Place the tart onto a cookie sheet and bake in a preheated 375° oven until the top and sides are golden brown—about 35 minutes.  Remove to a rack and let stand for 5 minutes.  Brush the top of the tart with the beaten egg white; sprinkle with the sugar.  Bake 10 minutes more.  Cool the tart on a wire rack.  When completely cool, slice and serve with whipped cream and fresh berries. 



(Recipes adapted from Bon Appetit, March 1992)

Monday, March 9, 2015

Vacation Breakfast: St. Augustine Bread (Chocolate & Almond Tea Braid)



Shortly after the holidays I had the opportunity to spend a week with some new friends in St. Augustine, Florida.  I don’t think I have ever taken a “beach vacation” during the winter months before.  It was truly wonderful…a much needed break and a delightful way to sort of brush the holidays out of my system for the year.  We spent most of our time relaxing, walking along the beach collecting shells and, as is always the case with me when I travel, talking about and eating delicious food.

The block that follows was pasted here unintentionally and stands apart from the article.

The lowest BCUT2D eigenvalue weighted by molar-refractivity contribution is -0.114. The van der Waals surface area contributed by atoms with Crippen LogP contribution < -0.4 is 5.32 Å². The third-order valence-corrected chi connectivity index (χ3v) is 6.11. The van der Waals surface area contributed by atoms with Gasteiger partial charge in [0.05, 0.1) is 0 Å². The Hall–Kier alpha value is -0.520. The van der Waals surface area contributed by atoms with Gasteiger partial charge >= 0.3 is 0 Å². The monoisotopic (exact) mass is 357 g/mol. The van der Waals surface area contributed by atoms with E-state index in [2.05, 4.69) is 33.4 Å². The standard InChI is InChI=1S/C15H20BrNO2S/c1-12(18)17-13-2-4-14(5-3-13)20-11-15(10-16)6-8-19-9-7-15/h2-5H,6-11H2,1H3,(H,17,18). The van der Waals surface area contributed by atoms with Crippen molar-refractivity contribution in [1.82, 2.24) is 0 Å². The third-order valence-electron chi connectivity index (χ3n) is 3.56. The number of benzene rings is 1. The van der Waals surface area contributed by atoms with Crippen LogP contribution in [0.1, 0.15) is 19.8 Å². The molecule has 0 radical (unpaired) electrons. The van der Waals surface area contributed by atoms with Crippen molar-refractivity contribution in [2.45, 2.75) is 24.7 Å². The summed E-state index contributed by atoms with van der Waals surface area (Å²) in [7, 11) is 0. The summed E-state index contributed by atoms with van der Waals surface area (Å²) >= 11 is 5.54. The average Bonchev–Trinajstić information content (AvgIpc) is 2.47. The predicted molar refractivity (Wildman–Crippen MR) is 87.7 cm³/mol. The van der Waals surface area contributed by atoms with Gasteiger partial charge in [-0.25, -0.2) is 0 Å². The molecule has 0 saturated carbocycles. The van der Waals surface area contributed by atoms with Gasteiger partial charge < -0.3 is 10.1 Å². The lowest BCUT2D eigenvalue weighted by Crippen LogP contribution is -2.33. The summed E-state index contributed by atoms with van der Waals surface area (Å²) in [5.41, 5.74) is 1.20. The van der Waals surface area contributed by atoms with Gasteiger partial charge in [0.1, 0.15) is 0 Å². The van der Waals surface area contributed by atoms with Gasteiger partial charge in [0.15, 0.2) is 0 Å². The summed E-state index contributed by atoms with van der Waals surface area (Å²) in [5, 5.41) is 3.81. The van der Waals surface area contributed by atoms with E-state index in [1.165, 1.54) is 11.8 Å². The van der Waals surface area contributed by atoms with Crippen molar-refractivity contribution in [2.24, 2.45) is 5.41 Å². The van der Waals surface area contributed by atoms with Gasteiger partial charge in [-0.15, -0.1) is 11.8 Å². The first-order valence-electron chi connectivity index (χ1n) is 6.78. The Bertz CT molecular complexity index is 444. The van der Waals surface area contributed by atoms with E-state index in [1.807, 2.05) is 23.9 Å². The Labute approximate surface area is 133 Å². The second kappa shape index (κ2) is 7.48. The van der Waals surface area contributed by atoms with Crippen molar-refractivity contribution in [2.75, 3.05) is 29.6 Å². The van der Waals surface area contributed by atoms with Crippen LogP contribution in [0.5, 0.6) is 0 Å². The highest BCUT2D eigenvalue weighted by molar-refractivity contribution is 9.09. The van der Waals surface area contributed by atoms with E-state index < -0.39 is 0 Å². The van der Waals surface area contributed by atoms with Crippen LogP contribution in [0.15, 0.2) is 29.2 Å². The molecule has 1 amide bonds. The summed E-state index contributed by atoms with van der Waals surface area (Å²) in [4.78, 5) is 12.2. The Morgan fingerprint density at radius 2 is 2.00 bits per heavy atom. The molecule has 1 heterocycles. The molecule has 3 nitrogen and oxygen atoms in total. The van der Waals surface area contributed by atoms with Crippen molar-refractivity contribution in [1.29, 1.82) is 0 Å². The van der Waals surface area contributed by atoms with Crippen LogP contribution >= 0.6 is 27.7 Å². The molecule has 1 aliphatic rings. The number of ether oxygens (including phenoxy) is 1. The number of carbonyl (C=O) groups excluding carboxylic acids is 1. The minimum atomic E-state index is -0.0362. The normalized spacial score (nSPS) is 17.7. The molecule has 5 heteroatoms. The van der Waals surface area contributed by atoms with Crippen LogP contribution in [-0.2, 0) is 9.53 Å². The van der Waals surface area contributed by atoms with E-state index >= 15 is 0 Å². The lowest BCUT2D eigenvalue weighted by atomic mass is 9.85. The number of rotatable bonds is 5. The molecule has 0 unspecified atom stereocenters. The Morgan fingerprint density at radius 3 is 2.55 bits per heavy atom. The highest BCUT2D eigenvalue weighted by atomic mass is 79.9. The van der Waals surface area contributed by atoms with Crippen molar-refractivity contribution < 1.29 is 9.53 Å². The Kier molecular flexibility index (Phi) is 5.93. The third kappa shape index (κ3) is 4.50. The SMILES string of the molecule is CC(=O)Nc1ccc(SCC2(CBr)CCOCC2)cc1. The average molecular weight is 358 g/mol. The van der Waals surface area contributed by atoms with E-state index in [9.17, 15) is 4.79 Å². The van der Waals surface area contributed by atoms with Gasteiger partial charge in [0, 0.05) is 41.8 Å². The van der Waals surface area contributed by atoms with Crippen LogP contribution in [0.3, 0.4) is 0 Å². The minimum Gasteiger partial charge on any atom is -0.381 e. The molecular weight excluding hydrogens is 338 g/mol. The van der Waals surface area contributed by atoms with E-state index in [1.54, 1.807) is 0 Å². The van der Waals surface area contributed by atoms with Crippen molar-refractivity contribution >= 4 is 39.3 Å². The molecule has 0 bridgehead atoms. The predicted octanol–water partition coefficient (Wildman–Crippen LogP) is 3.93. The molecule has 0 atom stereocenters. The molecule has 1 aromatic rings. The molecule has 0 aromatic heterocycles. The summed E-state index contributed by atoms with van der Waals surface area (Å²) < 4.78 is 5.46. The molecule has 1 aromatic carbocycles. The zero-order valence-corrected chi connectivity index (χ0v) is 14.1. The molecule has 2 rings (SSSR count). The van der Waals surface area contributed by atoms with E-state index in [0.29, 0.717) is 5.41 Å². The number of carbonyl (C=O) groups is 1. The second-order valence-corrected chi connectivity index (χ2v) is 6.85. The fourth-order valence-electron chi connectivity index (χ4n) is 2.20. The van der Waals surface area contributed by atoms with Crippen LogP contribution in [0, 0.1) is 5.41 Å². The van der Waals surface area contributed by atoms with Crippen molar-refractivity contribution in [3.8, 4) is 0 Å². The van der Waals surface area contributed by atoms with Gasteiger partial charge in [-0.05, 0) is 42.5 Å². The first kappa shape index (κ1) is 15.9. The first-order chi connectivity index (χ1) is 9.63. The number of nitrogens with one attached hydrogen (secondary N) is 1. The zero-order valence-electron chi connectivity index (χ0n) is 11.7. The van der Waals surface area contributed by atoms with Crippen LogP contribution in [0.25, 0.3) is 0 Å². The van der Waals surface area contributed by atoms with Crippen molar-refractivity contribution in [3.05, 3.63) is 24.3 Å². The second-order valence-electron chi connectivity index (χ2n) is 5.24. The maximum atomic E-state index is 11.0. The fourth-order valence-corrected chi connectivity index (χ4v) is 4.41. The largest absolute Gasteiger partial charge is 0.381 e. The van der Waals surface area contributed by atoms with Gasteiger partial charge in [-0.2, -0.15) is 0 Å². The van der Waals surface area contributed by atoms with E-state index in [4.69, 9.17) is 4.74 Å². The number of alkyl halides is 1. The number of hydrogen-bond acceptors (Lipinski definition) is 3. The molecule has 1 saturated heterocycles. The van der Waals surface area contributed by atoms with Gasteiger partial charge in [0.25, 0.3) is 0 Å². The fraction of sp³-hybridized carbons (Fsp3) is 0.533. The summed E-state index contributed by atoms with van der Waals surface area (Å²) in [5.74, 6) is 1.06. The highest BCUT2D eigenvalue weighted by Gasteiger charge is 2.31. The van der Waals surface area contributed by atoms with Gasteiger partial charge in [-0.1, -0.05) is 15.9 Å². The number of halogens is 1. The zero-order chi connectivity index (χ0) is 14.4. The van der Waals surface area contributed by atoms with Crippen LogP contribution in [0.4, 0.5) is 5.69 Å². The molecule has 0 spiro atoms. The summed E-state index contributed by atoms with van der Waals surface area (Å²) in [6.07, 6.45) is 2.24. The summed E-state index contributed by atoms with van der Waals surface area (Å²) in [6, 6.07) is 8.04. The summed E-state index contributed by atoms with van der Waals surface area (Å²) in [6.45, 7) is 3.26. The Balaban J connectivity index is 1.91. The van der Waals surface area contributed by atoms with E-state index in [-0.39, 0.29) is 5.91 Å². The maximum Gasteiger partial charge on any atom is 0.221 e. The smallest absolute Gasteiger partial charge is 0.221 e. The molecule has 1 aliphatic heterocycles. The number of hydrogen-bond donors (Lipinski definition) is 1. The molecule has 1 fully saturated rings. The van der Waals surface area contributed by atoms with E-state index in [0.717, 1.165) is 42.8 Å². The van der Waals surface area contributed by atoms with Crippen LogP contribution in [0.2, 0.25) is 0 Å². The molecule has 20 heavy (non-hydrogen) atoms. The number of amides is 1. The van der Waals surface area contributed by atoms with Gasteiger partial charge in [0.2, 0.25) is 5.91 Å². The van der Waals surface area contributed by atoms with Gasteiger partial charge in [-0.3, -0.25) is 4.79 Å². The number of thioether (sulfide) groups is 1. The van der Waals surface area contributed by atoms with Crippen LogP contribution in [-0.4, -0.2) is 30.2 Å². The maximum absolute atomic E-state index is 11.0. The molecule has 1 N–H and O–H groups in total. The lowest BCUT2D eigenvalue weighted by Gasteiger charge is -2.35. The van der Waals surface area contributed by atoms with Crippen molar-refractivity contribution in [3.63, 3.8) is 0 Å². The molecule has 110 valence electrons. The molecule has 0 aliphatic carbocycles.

One morning I made a chocolate and almond tea bread for our breakfast.  I made it with my favorite sweet roll dough.  Because I have been making this dough since long before I began to cook professionally….and improvising with it for almost as long…it was an obvious thing for me to turn to while away from my home kitchen:  Cooking in an unfamiliar space can be a challenge—choosing a familiar recipe stacks the deck in your favor.  (In this case, one of my challenges was the lack of a rolling pin!  A wine bottle turned out to be a handy substitute….)    I filled the finished dough with almond paste and chocolate and then formed it into a layered twist (inspired by something I had seen on a group baking page on Facebook).  We all thought it was beautiful….and delicious. 


Even so, since the dough for the loaf is identical to the dough I use for the holiday wreath coffee cake that I posted at the end of last year, I didn’t think I would bother to post the recipe.  But yesterday, I made this bread again to take to a birthday brunch for a friend, and I was struck by how special it is…and really quite different from that holiday bread.   So I have decided to post it after all.